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“I found out later that the Community Care Access office is in the same building as my doctor’s office in South Eastern Ontario. When I look back at this time, I find it so odd that not one of these people in the medical community referred me to Community Care Access. I will always wonder if we could have set up support for her (and us) as soon as she arrived, if the ugliness of the months to come could have been avoided.”

Sharon Osvald looks back and the last summer that she spent with her mother, Phyllis Rennick, before everything started to change.

“That August she came to stay with us for almost a month’s vacation.”

They even started talking about the possibility that her mother might move into a granny suite at their house.
“All in all, it was a great holiday, complete with trips to the lake, antique shopping and pleasant conversation. Looking back I see some subtle changes were happening at that visit – but at the time we attributed these things to normal signs of aging.”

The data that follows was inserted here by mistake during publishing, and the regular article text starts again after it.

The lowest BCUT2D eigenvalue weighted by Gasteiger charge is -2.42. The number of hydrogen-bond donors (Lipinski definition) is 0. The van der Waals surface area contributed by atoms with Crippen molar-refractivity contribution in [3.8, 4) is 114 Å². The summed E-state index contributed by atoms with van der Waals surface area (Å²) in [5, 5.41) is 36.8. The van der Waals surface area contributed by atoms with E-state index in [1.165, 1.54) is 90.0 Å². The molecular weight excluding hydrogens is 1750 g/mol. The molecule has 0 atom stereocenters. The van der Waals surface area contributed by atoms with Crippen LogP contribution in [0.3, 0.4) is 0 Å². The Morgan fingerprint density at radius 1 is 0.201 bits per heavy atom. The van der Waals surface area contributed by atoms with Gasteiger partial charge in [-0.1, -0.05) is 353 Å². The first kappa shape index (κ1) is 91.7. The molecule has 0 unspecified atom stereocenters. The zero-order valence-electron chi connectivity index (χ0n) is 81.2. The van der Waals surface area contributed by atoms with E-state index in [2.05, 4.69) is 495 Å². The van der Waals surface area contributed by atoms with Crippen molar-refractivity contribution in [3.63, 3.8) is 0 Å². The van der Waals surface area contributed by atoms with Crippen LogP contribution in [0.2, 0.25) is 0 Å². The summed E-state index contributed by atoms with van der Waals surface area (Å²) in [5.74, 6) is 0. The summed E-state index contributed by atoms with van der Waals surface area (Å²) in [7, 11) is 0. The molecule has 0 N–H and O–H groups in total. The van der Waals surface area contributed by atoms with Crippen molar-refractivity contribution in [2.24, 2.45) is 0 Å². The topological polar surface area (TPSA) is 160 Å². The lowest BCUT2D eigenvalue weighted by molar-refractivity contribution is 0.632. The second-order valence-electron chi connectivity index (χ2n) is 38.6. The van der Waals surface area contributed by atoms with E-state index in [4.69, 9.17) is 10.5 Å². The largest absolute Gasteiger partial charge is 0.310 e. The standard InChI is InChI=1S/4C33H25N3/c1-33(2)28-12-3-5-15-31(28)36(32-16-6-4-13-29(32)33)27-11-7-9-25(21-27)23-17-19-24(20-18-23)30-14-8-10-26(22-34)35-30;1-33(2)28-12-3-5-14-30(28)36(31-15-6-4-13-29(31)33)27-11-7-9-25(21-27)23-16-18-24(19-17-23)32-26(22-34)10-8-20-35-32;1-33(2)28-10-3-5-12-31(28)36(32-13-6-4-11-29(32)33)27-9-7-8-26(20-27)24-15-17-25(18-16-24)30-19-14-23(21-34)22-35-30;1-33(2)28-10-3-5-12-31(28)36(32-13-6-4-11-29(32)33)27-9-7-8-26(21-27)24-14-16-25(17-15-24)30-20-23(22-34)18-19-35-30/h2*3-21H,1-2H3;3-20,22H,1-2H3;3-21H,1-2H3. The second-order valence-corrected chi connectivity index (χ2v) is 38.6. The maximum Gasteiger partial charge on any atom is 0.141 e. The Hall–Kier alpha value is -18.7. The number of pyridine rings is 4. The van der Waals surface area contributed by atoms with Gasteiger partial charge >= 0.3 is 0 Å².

For some people, dementia may come on very gradually. For Phyllis, the symptoms came quickly, throwing her and her family into a tailspin. As Sharon tried to keep up with the changes, and to fit into the all-consuming role of a care partner, she was met with closed doors and lack of clarity from the health care system at almost every turn.

“Phyllis Rennick is one of the forgotten people whose life kept going long after her brain stopped working right. We grieve her loss even while she is still with us.”

It became apparent that her mother could no longer live alone. Phyllis felt paranoid and made abrupt decisions, even listing her house with a real estate agent. Despite her family’s efforts to have her reconsider, Phyllis was resolved to sell her house. The house sold quickly and that heralded a wave of inexplicably manic behaviours.

Sharon and her family braced themselves while they prepared a space for her mother to live. Phyllis was placed on sleeping pills and medication for depression, which only seemed to make the problems worse. Here, Sharon made her first contact with the health care system on behalf of her mother. It would be the start of a roller-coaster with frequent disappointments.

Eventually, she was able to find a doctor who would accept her mother as a patient through a family friend. The care offered didn’t correlate with the care needed.